We have looked extensively at historical natural gas prices, both nominal and real. What does the market tell us about where natural gas prices may be headed in the future?
The above graph shows the monthly “forward curve” for natural gas at four different points in time. The forward curve represents the collective thinking of many, many market participants, both hedgers and speculators, who put real money on the line. While we know with a high degree of probability that actual natural gas prices will differ from those predicted by the forward curve, the forward curve is the best indicator of future prices that we have. Of course, the forward curve changes on a minute by minute basis as market sentiment changes.
The lines on the graph represent the market’s expectations for the price of natural gas for each of the following 24 months as of points in time during July 2010 (blue line), January 2011 (green line), June 2011 (yellow line) and, most recently, December 2011 (red line). Prices are expressed in dollars per million BTUs ($/mmBtu). These four points in time span approximately 18 months.
What do these curves tell us? Two observations stand out.
First, in each case, the curves are upward sloping, meaning that as of each of the four points in time, the market has expected natural gas prices to rise in the future. This is known as contango.
Second, over time, the forward curves have shifted downwards.
In fact, if we take the average price of each forward curve, over the 18 month period, as shown in the table above, the curves have declined by 30%, from $5.20/mmBtu to $3.64 mmBtu. This is a dramatic drop.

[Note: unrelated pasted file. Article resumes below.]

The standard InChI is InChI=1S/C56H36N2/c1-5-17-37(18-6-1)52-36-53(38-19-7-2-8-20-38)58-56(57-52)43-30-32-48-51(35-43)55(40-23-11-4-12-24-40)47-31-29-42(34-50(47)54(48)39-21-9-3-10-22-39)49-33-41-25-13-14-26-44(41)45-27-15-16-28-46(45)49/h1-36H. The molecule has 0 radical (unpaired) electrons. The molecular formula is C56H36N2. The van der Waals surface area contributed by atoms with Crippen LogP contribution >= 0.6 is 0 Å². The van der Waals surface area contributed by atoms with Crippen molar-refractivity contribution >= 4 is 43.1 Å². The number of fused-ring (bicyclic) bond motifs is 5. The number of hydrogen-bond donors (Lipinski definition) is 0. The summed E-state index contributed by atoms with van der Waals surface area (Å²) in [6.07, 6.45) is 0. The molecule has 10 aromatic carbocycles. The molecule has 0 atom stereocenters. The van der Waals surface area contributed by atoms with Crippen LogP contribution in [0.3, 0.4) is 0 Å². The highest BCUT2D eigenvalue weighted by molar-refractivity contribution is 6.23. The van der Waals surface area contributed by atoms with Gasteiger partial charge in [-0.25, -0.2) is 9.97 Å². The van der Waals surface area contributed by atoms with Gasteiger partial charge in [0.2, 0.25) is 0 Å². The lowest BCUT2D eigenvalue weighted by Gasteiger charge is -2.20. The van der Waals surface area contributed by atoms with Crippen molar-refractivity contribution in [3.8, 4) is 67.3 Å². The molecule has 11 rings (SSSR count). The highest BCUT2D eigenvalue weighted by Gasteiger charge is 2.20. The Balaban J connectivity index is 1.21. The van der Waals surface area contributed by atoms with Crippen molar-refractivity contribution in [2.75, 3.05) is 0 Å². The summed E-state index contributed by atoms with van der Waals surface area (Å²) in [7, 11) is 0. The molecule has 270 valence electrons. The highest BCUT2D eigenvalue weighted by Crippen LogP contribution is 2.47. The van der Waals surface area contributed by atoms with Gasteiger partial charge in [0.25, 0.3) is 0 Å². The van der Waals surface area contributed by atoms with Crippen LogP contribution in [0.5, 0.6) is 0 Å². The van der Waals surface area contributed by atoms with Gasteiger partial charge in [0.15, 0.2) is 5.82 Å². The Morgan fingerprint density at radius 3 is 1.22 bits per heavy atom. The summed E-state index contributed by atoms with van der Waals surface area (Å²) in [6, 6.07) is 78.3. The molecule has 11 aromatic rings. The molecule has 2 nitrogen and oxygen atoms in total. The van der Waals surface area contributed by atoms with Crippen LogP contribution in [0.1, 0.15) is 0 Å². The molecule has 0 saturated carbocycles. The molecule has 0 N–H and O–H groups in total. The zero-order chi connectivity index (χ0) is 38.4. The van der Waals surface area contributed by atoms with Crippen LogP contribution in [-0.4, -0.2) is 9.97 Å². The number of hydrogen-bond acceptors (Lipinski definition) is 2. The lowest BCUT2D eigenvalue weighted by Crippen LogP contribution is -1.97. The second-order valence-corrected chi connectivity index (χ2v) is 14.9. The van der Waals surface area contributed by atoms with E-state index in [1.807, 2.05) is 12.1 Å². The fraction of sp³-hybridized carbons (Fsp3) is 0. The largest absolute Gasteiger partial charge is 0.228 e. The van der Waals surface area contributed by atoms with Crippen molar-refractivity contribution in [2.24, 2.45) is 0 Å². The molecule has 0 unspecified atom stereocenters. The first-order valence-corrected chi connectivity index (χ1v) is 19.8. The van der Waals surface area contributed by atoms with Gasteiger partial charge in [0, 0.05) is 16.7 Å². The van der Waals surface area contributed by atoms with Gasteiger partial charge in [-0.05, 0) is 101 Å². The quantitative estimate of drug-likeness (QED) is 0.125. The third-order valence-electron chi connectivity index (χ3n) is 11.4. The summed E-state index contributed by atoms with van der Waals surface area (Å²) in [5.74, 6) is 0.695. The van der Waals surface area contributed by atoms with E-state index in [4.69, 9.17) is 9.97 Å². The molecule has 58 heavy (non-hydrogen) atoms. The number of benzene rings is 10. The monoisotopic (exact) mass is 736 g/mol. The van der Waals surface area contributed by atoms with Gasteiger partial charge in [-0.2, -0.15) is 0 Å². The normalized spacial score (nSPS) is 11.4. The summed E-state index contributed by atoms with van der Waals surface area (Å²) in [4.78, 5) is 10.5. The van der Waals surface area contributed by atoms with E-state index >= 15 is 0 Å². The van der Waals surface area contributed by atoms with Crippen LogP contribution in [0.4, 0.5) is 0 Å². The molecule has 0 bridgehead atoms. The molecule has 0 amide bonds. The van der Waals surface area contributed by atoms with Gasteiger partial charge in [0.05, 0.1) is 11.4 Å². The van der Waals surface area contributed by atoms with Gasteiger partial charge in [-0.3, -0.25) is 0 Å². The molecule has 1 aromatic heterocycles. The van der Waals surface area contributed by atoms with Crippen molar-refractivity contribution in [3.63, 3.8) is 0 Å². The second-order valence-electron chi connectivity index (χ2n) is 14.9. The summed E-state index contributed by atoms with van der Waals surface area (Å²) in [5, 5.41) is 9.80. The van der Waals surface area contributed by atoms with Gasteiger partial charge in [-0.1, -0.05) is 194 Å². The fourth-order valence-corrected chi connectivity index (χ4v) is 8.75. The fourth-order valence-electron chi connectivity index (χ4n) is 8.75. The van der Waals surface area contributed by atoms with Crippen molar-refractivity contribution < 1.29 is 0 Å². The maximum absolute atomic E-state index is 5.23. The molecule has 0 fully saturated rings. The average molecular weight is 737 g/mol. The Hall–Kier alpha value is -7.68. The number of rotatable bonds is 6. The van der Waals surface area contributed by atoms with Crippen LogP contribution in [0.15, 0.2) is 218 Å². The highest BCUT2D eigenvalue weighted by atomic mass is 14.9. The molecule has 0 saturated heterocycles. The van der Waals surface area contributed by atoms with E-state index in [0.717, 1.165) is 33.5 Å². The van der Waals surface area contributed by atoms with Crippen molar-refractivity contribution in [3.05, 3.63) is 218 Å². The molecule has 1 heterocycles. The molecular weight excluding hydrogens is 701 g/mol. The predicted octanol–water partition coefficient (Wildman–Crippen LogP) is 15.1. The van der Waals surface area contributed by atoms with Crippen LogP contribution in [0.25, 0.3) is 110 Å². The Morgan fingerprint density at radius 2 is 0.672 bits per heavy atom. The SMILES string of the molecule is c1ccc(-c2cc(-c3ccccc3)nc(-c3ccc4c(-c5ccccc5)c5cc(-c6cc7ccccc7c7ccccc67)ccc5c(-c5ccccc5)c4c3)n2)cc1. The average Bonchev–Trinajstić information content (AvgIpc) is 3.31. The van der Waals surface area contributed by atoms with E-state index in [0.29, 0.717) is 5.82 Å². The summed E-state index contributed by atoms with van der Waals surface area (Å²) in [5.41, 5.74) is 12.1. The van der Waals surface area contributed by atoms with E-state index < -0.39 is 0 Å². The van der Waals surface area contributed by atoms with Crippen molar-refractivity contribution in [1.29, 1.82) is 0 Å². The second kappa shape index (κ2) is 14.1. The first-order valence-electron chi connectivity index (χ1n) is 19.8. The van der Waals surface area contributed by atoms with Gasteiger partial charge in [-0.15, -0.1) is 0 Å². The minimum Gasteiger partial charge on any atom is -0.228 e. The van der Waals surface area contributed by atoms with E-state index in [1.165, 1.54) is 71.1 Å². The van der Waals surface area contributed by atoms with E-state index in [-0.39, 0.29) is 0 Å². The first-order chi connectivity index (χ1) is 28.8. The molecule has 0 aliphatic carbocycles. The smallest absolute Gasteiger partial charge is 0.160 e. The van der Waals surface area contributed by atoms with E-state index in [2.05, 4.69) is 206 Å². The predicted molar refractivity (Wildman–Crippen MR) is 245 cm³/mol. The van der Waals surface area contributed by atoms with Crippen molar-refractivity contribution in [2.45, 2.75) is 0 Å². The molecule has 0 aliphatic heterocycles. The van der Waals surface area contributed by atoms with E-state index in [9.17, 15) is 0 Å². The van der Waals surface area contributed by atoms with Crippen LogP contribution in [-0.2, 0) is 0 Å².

Looking at the July 2012 delivery month, eighteen months ago the market expectation for this month was $5.37/mmBtu (blue line). At the end of December 2011, the expectation for the same month was $3.24/mmBtu (red line).
It may seem counterintuitive, but while natural gas prices in the forward market have declined, the market still expects prices to rise in the future. Whereas during July 2010 natural gas was trading at $4.59 for the prompt month (the forward month nearest in time) and at $5.37 twenty-four months out, at the end of December 2011, the market was trading at $2.99 for the prompt month and at $4.42 twenty-four months out.
What does the forward market say about natural gas prices beyond 24 months?
The above graphs shows the same four forward curves as above, but extended out to 60 months. The curves continue to be upward sloping, indicating that the market expects natural gas prices to rise.
Looking at the July 2015 delivery month, eighteen months ago the market expectation for this month was $6.07/mmBtu (blue line). At the end of December 2011, the expectation for the same month was $4.52/mmBtu (red line).
The most recent forward curve indicates that the market continues to expect natural gas prices to rise, specifically from $2.99 per mmBtu to $5.28/mmBtu over five years.
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